From the TUC

Productivity & Macro Policy Choices: A Flow Chart

06 Feb 2014, by Guest in Economics

I think, and the FT’s Chris Giles agrees, that this is the most important chart in British macroeconomics at the moment:

Prod chart with trend

It shows the fall and stagnation in labour productivity since the recession.

In yesterday’s Economic Review, the ONS provided another useful way of looking at this:

ons prod chart

As they put it:

Weak labour productivity is one of the defining features of the economic downturn which started in Q1 2008 and has important implications for the degree of slack in the economy. If recent reductions in labour productivity are permanent, then the extent of GDP growth which can be sustained without a corresponding increase in inflation may be limited. However, if recent reductions in labour productivity are reversed as the economy strengthens, then the potential for more rapid and sustained economic growth without rising inflation may be greater.

 It sometimes seems that the Government and opposition are talking at cross purposes when it comes to the economy. For the government the pressing issue is eliminating the structural deficit, whilst for Labour the key issue to to tackle ‘the cost of living crisis’.

On one deeper level though – this are both ways of talking about productivity.

As the ONS argued yesterday:

…the weakness of labour productivity is one explanation for the relatively slow growth of real wages in the UK in the post-downturn period. Productivity is one of several possible determinants of real wage growth which is discussed in a recent ONS analysis paper (An Examination of Falling Real Wages – 2010 to 2013), alongside changes in the composition of the workforce, movements in the relative prices of output and consumption and changes to nonwage labour costs.

Weak productivity post 2008 can’t explain the entirety of the fall in real wages over the last five years but it does explain quite a bit of it. The recent ONS real wage analysis found that the pace of real wage growth has been slowing for decades – suggesting a deeper underlying disconnect between wages and productivity – but it seems likely that the actual falls in real wages (as opposed to weaker growth) may be very influenced by productivity.

The structural deficit too (the part of the deficit that will remain once the economy has closed the ‘output gap’ and is back at potential) is heavily influenced (in fact driven) by productivity.

The IFS Green Budget made this very clear. For all the talk of “£25bn of cuts or tax rises” being needed to plug the structural hole – the size of that hole is uncertain. To estimate the structural deficit, one must first estimate the output gap and the size of the output gap is base don productivity growth.

There is considerable disagreement among independent forecasters over how much spare capacity there currently is in the economy. But the scale of the Chancellor’s fiscal consolidation plan means that even, if the most pessimistic forecasters are correct, the planned consolidation would still be sufficient to offset the estimated damage done to public borrowing by the financial crisis. If the most optimistic assessment of the amount of spare capacity in the economy is right, all spending cuts planned beyond 2014–15 could be reversed and the deficit would still be on course to return to pre-crisis trends.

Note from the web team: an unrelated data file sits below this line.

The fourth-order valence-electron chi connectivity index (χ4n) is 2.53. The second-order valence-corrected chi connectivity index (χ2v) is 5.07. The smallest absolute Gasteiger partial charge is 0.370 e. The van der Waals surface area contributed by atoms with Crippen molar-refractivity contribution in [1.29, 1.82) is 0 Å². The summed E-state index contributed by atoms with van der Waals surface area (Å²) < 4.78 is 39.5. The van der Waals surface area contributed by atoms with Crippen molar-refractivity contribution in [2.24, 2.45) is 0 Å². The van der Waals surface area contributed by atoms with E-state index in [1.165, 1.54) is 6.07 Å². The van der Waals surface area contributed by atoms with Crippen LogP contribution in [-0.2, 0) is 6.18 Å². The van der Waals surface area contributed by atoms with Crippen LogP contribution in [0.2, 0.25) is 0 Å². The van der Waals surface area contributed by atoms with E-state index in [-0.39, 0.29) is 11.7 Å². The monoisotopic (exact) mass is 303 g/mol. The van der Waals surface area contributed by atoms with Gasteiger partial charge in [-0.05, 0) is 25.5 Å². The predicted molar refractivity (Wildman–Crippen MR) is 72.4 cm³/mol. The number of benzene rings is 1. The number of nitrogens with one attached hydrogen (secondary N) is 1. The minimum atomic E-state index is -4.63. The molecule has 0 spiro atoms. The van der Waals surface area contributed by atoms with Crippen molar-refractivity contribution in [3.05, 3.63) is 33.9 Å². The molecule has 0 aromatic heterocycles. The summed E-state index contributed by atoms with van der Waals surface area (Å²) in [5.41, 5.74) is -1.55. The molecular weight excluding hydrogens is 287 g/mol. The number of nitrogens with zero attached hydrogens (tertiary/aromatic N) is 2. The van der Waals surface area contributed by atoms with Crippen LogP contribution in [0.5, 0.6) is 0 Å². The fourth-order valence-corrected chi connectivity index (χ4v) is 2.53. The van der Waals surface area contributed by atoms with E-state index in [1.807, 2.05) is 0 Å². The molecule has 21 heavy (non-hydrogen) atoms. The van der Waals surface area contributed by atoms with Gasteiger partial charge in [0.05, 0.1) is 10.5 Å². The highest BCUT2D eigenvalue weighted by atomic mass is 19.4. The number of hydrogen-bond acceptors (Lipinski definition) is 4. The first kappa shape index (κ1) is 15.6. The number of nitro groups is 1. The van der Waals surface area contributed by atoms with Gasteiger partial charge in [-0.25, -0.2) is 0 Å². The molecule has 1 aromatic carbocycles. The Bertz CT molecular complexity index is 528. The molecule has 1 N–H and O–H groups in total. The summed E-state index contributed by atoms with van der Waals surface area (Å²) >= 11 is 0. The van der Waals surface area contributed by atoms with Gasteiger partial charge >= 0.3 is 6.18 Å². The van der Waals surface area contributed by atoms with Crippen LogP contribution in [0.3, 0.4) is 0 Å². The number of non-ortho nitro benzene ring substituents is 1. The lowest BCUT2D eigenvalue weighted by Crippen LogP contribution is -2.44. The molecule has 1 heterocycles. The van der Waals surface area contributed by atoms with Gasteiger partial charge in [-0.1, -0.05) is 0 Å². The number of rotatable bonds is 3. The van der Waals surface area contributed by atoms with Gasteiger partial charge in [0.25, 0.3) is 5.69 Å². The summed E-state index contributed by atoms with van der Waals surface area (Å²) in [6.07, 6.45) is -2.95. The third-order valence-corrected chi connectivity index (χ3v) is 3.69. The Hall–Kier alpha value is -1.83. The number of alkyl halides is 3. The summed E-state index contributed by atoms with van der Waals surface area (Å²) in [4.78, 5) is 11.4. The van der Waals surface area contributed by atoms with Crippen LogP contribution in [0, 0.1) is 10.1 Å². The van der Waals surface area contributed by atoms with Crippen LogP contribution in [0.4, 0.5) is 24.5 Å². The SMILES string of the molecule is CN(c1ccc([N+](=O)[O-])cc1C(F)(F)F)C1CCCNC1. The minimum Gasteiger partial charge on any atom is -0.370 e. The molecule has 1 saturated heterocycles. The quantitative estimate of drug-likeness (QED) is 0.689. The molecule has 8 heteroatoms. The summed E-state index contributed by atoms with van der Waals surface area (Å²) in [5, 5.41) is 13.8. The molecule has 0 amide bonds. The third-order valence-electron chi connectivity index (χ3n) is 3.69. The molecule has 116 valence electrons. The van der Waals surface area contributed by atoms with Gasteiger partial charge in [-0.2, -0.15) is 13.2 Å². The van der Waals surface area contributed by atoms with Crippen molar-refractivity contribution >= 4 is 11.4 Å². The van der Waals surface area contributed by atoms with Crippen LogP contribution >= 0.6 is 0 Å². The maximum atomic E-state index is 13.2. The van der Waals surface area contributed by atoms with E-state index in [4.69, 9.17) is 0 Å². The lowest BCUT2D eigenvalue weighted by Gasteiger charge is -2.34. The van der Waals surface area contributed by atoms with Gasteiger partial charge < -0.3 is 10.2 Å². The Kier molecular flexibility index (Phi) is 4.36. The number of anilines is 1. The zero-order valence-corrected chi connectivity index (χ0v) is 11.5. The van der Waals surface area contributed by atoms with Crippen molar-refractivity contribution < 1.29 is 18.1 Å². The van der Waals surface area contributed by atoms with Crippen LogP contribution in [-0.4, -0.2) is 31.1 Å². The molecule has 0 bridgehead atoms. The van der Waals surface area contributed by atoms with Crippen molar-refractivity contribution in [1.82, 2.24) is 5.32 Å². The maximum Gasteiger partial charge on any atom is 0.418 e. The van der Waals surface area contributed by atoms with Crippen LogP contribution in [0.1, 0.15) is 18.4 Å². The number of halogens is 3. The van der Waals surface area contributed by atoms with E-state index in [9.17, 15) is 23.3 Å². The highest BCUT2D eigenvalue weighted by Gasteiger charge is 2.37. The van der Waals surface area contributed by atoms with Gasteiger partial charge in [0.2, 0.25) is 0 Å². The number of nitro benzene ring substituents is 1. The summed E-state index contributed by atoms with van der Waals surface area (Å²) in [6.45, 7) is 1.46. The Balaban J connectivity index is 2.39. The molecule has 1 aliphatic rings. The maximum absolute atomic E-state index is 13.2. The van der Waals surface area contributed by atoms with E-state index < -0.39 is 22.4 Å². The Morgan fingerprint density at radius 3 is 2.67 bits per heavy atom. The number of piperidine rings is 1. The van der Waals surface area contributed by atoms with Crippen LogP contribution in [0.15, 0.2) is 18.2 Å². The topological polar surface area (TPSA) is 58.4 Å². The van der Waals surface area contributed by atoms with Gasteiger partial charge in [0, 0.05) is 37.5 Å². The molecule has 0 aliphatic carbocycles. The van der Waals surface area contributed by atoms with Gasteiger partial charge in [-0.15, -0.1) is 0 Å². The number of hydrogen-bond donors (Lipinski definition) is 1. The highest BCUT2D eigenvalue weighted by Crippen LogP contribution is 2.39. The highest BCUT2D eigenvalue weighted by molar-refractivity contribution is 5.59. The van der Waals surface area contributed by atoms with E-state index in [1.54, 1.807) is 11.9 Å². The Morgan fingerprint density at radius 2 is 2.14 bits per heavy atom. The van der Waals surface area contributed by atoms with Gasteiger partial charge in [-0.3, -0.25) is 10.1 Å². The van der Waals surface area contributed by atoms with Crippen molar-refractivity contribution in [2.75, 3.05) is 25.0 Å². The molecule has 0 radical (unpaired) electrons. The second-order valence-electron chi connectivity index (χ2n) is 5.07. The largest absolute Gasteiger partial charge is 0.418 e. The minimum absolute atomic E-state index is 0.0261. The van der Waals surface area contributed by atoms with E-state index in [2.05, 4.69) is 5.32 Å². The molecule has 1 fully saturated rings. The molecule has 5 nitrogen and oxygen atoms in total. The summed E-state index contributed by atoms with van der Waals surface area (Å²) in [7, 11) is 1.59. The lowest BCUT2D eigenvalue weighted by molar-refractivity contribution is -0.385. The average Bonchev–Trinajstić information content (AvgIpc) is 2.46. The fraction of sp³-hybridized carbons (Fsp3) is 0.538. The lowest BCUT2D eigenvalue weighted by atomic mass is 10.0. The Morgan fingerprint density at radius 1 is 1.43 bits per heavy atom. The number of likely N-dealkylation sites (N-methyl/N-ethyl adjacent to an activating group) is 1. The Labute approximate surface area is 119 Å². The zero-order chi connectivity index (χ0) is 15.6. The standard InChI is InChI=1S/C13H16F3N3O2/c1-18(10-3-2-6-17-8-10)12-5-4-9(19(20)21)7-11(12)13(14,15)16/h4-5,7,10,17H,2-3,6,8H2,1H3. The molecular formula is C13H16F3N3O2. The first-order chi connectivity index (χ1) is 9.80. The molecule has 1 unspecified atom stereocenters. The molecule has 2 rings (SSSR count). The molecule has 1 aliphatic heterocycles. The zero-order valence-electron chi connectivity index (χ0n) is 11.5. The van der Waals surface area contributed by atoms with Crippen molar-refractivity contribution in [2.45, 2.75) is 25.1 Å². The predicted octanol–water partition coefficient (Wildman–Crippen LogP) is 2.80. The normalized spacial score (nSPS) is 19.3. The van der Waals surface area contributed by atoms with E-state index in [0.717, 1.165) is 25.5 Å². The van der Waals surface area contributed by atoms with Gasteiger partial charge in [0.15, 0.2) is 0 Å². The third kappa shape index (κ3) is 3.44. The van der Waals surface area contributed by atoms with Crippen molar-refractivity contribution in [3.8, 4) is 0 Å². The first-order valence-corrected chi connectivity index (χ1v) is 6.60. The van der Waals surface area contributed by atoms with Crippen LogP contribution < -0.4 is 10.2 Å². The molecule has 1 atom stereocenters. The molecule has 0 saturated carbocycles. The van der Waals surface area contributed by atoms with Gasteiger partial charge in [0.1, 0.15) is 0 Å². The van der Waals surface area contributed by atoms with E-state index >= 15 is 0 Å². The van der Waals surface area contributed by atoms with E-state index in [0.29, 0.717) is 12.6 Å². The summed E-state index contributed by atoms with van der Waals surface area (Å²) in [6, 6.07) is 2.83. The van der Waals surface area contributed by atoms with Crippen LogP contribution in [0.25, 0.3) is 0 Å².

If one wants a surplus and productivity growth is weak then billions of pounds of fiscal tightening are needed. But if productivity growth is much stronger the fiscal repair job needed is much smaller.

In other words faster productivity growth offers a route out of both the fiscal challenges and the living standards challenges.

Despite this, productivity growth is not something that really features very heavily in the political debate around the economy.

But whilst productivity assumptions are rarely made explicit in the policy debate, I think they are implicit in the policies people advocate.

So here’s my flow chart of productivity assumptions and policy recommendations.

Policy flow chart

Some people have (of course) nuanced views – i.e. productivity problems may have both demand and supply side causes. But I think this flow chart quite neatly summaries the major macro debate in the UK at the moment.

3 Responses to Productivity & Macro Policy Choices: A Flow Chart

  1. Phil Levy
    Feb 6th 2014, 12:23 pm

    What if weak productivity is a profitability/investment problem? Then there may be no solution within the present competitive economic system since one firm or some firms rise in profitability/productivity will at the very best only be offset by a compensating fall elsewhere.

  2. Dave Holden
    Feb 6th 2014, 1:10 pm

    So something changed in 2007 that caused output/hour to drop. It seems to me that the main thing that changed was a collapse in private credit creation and a great deal of deleveraging. Wouldn’t this explain why output and output/hour dropped?

    Also just because GDP was increasing prior to this doesn’t mean it was increasing in a productive stable way no?

  3. David Pendlebury
    Feb 6th 2014, 3:45 pm

    We know that in the long run, capital and investment become irrelevant unless labour productivity is increased. The only positive solution is to recapture the post-war ambition of Marshall, Beveridge et al, to invest in people and their potential. In any existing model, only the state has the capacity to invest in people on this scale. Especially given that the largest marginal inceases are achievable in those currently most excluded. i.e. Option RLR!